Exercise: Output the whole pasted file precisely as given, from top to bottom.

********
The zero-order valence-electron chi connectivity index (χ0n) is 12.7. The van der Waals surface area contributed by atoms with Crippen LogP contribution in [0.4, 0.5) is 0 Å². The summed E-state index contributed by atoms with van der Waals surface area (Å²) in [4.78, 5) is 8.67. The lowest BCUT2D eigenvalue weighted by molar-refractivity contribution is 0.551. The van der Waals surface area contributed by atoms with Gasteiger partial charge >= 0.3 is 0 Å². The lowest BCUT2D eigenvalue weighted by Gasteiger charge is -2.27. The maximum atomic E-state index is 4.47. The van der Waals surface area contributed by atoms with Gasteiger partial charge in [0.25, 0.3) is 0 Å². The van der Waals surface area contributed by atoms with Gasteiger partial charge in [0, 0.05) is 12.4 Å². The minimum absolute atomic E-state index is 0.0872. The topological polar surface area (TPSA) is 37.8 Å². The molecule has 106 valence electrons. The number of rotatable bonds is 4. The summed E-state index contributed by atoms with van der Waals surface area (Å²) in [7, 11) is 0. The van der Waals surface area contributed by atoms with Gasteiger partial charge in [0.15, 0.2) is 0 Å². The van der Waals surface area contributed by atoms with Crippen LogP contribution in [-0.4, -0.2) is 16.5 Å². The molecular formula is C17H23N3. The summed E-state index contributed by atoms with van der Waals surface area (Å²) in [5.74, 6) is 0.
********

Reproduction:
The zero-order valence-electron chi connectivity index (χ0n) is 12.7. The van der Waals surface area contributed by atoms with Crippen LogP contribution in [0.4, 0.5) is 0 Å². The summed E-state index contributed by atoms with van der Waals surface area (Å²) in [4.78, 5) is 8.67. The lowest BCUT2D eigenvalue weighted by molar-refractivity contribution is 0.551. The van der Waals surface area contributed by atoms with Gasteiger partial charge >= 0.3 is 0 Å². The lowest BCUT2D eigenvalue weighted by Gasteiger charge is -2.27. The maximum atomic E-state index is 4.47. The van der Waals surface area contributed by atoms with Gasteiger partial charge in [0.25, 0.3) is 0 Å². The van der Waals surface area contributed by atoms with Gasteiger partial charge in [0, 0.05) is 12.4 Å². The minimum absolute atomic E-state index is 0.0872. The topological polar surface area (TPSA) is 37.8 Å². The molecule has 106 valence electrons. The number of rotatable bonds is 4. The summed E-state index contributed by atoms with van der Waals surface area (Å²) in [7, 11) is 0. The van der Waals surface area contributed by atoms with Gasteiger partial charge in [0.15, 0.2) is 0 Å². The van der Waals surface area contributed by atoms with Crippen LogP contribution in [-0.4, -0.2) is 16.5 Å². The molecular formula is C17H23N3. The summed E-state index contributed by atoms with van der Waals surface area (Å²) in [5.74, 6) is 0.